Spotting a hoax using statistics
A report claiming that users of the Internet Explorer browser had lower IQs than users of other browsers has been revealed to be a hoax. I had been asked to comment on the report by BBC Technology and had got suspicious about the figures. The perpetrators of the hoax, which had received extensive coverage, have listed the reasons why they should have been detected, but did not include 'dubious statistics' in their list.
When I was asked to comment on this 'survey of 100,000 people', my immediate thought was that although a statistically significant difference in IQ between users of different browsers may have been found, the actual magnitude of any difference might be of negligible importance, as very large samples often lead to the phenomenon of 'statistically significant but not practically significant'.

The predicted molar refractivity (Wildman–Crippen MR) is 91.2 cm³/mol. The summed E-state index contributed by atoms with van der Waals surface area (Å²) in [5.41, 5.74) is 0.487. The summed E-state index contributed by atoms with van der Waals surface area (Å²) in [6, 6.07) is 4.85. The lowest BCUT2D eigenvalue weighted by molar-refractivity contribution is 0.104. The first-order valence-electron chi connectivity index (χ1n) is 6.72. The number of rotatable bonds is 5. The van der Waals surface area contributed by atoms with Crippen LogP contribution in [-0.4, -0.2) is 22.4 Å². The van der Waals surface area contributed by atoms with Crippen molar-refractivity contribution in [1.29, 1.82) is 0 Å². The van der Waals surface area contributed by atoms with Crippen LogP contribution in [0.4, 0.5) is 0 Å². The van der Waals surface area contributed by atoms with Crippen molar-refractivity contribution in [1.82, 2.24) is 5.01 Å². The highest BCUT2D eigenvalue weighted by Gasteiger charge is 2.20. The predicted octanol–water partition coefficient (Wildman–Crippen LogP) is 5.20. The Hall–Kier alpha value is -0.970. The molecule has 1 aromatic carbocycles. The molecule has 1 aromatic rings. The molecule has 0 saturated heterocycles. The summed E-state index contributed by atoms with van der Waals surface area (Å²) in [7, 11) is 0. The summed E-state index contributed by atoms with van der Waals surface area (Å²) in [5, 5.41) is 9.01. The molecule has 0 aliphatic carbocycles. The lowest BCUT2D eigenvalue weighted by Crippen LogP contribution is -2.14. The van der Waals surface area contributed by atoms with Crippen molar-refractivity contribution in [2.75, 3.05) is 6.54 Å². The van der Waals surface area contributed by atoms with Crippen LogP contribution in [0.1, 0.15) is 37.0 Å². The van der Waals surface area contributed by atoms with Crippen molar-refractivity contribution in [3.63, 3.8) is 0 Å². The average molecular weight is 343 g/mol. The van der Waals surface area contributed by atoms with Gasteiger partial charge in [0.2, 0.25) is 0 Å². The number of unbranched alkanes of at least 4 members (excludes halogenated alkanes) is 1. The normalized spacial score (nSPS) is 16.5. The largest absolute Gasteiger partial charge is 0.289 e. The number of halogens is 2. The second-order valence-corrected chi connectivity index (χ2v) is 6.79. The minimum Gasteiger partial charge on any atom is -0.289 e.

I was therefore amazed to find the following graphic in the 'AptiQuant' report [link deleted as it now sends you to a marketing site].
The average IQ of the IE6 users is around 80: this is around 1.33 standard deviations (15) from the mean (100), so that only around 9% of the population would get a score as low as this. 80 traditionally corresponds to the start of 'borderline deficiency' - for this to be an average for IE6 users they would have to be a very low-functioning group. The data is simply too extreme to be plausible.
Of course the important question is how a hoax survey from a hoax website could obtain huge international coverage without any checks on its provenance.